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Ch 3: Behaviors & Properties of Solutions

About This Chapter

Take a look at this chapter on the properties and behaviors of solutions in order to prepare for an exam or stay at the top of your class. This collection of mobile-friendly and professionally written video lessons clarifies these subjects.

Behaviors & Properties of Solutions - Chapter Summary

Our instructors present the behaviors and properties of solutions for your analysis in this chapter. Watch these video lessons at your own pace to study topics such as solutions, solvents and solutes, and solute concentration as well as the process of calculating molarity and molality concentration. In addition, you can review parts per million and methods for calculating percent composition. After you finish this chapter, you should be ready to:

  • Discuss the factors in the rate of dissolution
  • Outline the different methods used to separate mixtures
  • Explain weak acids, buffers and weak bases
  • Differentiate between titrations of a strong acid or base and a weak acid or base
  • Identify the Arrhenius definition of acids and bases
  • Describe the Bronsted-Lowry and Lewis definition of acids and bases
  • Calculate the pH of a solution
  • Understand how to calculate the pH of a buffered solution

Go through the chapter at your own speed, using the video tabs feature to go back and review any portion of a video. Our printable lesson transcripts make helpful study guides that highlight the key points and terms from the lesson. We've provided the Dashboard so you can keep track of your progress through the chapter and submit your questions for clarification.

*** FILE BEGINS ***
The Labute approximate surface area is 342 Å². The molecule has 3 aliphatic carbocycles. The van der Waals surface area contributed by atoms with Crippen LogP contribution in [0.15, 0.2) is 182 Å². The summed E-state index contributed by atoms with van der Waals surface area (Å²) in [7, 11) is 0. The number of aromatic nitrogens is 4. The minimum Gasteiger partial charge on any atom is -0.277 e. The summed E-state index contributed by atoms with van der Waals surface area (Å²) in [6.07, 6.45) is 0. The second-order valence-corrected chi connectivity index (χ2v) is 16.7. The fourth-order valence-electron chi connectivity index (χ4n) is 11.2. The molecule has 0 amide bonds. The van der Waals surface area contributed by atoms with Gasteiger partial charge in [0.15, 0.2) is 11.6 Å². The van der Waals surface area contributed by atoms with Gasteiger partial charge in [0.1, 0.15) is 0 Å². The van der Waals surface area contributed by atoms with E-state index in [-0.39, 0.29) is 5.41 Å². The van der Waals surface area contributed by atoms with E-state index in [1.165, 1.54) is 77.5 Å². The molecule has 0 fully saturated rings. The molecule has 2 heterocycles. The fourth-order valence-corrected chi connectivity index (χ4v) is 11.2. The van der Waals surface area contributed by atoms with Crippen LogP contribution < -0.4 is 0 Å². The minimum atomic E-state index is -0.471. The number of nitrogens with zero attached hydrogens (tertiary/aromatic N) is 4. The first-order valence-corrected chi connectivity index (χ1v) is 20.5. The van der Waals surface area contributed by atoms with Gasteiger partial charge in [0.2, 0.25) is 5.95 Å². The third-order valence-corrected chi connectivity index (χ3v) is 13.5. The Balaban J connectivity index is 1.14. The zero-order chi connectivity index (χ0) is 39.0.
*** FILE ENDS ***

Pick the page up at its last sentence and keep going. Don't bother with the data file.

14 Lessons in Chapter 3: Behaviors & Properties of Solutions
Test your knowledge with a 30-question chapter practice test
Solutions, Solutes, and Solvents

1. Solutions, Solutes, and Solvents

Oh no! Your friend Ben just drank chili oil on a dare, and now his mouth is burning. Should he drink the ice water or vegetable oil to cool his mouth? Quick. Watch this lesson if you aren't sure.

Calculating Molarity and Molality Concentration

2. Calculating Molarity and Molality Concentration

Learn the abbreviations and meaning of molarity and molality and go over some sample calculations with given concentrations.

Solute Concentration: Definition & Overview

3. Solute Concentration: Definition & Overview

In this lesson, you will learn the definition of a solute concentration. Also, an example will be included to assist with your learning of the science behind a solute concentration.

Calculating Percent Composition and Determining Empirical Formulas

4. Calculating Percent Composition and Determining Empirical Formulas

Learn the difference between the empirical formula and chemical formula. Learn how to calculate the percent composition of an element in a compound. Learn how, if given a percent composition, to determine the empirical formula for a compound.

Parts Per Million: Definition, Calculation & Example

5. Parts Per Million: Definition, Calculation & Example

In chemistry we will often see things described as parts per million (ppm), in this lesson we will learn what this means as well as how to calculate ppm.

The Rate of Dissolution: Factors and Definition

6. The Rate of Dissolution: Factors and Definition